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Bad Apples in the Workplace (Part I)

By Corina Sibley |

You're probably familiar with the phrase "one bad apple spoils the barrel" referring to one person spoiling things for the rest of us. But did you know that one bad apple on your team has a proven damaging impact on your company’s productivity which in turn is harmful to your bottom line?

As an HR professional and entrepreneur, I know this to be true from experience. But in recent years, it has also been proven in research. Will Felps, a professor at Rotterdam School of Management at Erasmus University in the Netherlands found that there are three bad apple personalities that can derail a team, decreasing their productivity by 30% – 40%.1 In a tough economy, that is a lot of productivity to be losing out on to your competitors. Not only does the team’s productivity go down, but the team will mimic the bad apple’s behaviour, even with each other, something Felps calls the "spillover effect".

So, what is a business owner or manager to do? First, we need to identify who these bad apples are. The best way of dealing with them is to avoid hiring them in the first place and we will cover that in this article. The next article will cover how to deal quickly and effectively with any you may have already working for you.

The Three Types of Bad Apples

The Jerk: the person who attacks or insults others, often with the intention of humiliating or embarrassing them.

The Slacker: the person who does less than they can, withholding their effort (in other words is disengaged).

The Depressive Pessimist: the person who sees the glass as half empty, sees no silver lining, comes across as insecure.

I'm sure you can identify with one if not more of these bad apple types in a workplace setting and have your own stories about how they impacted both your team and the office environment in general. One particular "Jerk" I remember well was the leader of an organization I did some consultation work with. His spillover effect was so tangible that I did not even need to ask whether he was in the office or not; I could tell the minute I walked in the building! When he was not there, people’s moods were better, they helped each other more and there was a feeling of camaraderie in the air. Otherwise, he tended to pit colleagues against each other, humiliate people in front of their colleagues, direct reports and superiors and in general, promote a CYA, finger-pointing, blame-game culture. On which days do you think his team was more productive?

How to Avoid Hiring a Bad Apple

There are three key things you can do to avoid hiring that bad apple in the first place:

  1. Use the behavioural interview technique to ferret out those bad apple behaviours.
  2. In the interview, assess both the How and the What; how the person works as well as what technical skills they bring to the table.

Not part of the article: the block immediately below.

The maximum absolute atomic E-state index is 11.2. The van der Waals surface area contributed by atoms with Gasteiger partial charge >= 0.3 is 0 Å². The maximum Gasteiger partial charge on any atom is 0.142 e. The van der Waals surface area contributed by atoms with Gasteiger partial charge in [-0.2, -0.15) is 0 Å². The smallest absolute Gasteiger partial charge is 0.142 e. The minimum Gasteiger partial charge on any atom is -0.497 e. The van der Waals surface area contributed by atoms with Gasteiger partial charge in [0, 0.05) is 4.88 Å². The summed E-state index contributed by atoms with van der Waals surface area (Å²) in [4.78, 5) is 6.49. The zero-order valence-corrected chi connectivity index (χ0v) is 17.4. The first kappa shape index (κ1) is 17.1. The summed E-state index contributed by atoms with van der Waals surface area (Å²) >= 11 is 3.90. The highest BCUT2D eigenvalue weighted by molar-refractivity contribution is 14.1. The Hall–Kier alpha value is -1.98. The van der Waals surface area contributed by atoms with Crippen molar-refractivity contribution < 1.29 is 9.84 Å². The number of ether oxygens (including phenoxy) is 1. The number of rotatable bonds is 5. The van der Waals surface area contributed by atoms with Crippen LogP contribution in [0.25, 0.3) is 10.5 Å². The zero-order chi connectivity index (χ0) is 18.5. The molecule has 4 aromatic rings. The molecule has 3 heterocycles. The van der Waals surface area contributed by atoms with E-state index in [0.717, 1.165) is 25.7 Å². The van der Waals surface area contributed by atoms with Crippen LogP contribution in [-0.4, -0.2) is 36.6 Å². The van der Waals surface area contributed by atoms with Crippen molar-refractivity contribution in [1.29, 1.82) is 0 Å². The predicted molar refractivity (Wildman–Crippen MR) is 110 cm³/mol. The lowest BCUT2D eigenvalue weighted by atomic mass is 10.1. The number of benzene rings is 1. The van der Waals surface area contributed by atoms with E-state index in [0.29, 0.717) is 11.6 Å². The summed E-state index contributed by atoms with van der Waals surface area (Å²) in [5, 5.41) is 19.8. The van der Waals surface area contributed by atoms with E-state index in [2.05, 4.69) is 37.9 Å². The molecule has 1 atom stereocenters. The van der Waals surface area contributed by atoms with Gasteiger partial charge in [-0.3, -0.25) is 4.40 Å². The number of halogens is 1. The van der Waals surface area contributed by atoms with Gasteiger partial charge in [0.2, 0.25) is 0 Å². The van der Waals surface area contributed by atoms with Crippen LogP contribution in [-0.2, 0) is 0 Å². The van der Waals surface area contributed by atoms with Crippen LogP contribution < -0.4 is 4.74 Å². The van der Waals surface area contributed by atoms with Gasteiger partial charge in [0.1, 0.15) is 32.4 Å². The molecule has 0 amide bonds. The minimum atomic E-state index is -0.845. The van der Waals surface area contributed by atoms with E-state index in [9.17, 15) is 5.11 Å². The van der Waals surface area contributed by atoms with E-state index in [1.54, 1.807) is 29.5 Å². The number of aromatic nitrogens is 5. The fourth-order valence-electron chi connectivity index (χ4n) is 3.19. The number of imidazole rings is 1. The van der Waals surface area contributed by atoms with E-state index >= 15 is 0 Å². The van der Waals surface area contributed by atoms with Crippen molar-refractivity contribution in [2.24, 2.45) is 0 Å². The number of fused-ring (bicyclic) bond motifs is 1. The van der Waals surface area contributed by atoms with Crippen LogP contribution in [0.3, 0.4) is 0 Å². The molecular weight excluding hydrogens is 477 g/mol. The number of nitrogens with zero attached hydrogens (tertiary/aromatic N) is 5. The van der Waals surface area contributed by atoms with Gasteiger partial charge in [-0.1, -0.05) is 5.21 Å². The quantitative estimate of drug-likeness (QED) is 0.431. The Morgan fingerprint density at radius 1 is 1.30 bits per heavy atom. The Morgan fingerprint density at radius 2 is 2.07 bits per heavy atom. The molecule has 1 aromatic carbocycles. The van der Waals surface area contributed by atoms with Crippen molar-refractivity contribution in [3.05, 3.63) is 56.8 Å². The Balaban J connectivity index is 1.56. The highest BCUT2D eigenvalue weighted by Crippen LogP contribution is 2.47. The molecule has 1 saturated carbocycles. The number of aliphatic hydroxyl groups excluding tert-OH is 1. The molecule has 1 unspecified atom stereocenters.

3. Always conduct a reference check before making an offer of employment.

The Behavioural Interview

The idea behind the behavioural interview technique is that past behaviour indicates future behaviour. You are trying to find out what a candidate did do in a particular situation they really dealt with, not what they would do in a simulated scenario.

For example, here’s three different ways you could ask a question to assess a candidate’s customer service skills:

  1. Typical Interview Question: "Have you ever had to deal with a difficult customer?"
  2. Typical Scenario Question: "Tell me how you would deal with a difficult customer who was unhappy with their purchase".
  3. Behavioural Question: "Give me an example of a time when you dealt with a difficult customer. What was the situation and how did you handle it?"

You can see the difference. The first question just requires a yes/no response. The second question requires a more detailed response but makes it easy for the candidate to tell you what you want to hear. The third one forces them to provide an example of something that they did do in the past.

When listening to their answer, watch out for words like “I usually”, “generally”, and “we” in the candidate’s answers and don’t be afraid to probe further to get more specific details. For example, “You’ve said “we” quite often, please let me know what your specific role was in that situation.”

Assessing for Fit – the How versus the What

Don’t just focus on technical skills in the interview, but also include questions that will help you figure out if the person is the right fit for your team and organization. Asking questions in the following areas will help you build a picture of how this person works:

  • Interpersonal and communication skills
  • Team work skills
  • Integrity
  • Taking personal accountability for mistakes
  • Personal initiative on the job

For example, "At your last job, how did you go about building relationships with each member of your team?"

Reference Checking

Before making an offer, ensure you have conducted thorough reference checks on your candidate:

  • First get their written permission to do so as opinions expressed as part of the reference checking process are subject to Canada’s varied privacy laws
  • Ensure that your candidate provides at least three business references, two of whom should be previous supervisors.
  • You can also use a background checking vendor to help conduct a check on the candidate’s employment history, educational credentials and criminal record check.

Bottom Line

The bad apple effect is real and can hurt your business. By recognizing the bad apple behaviour types and taking preventative measures in not hiring them in the first place, you will help your business to remain productive and competitive.

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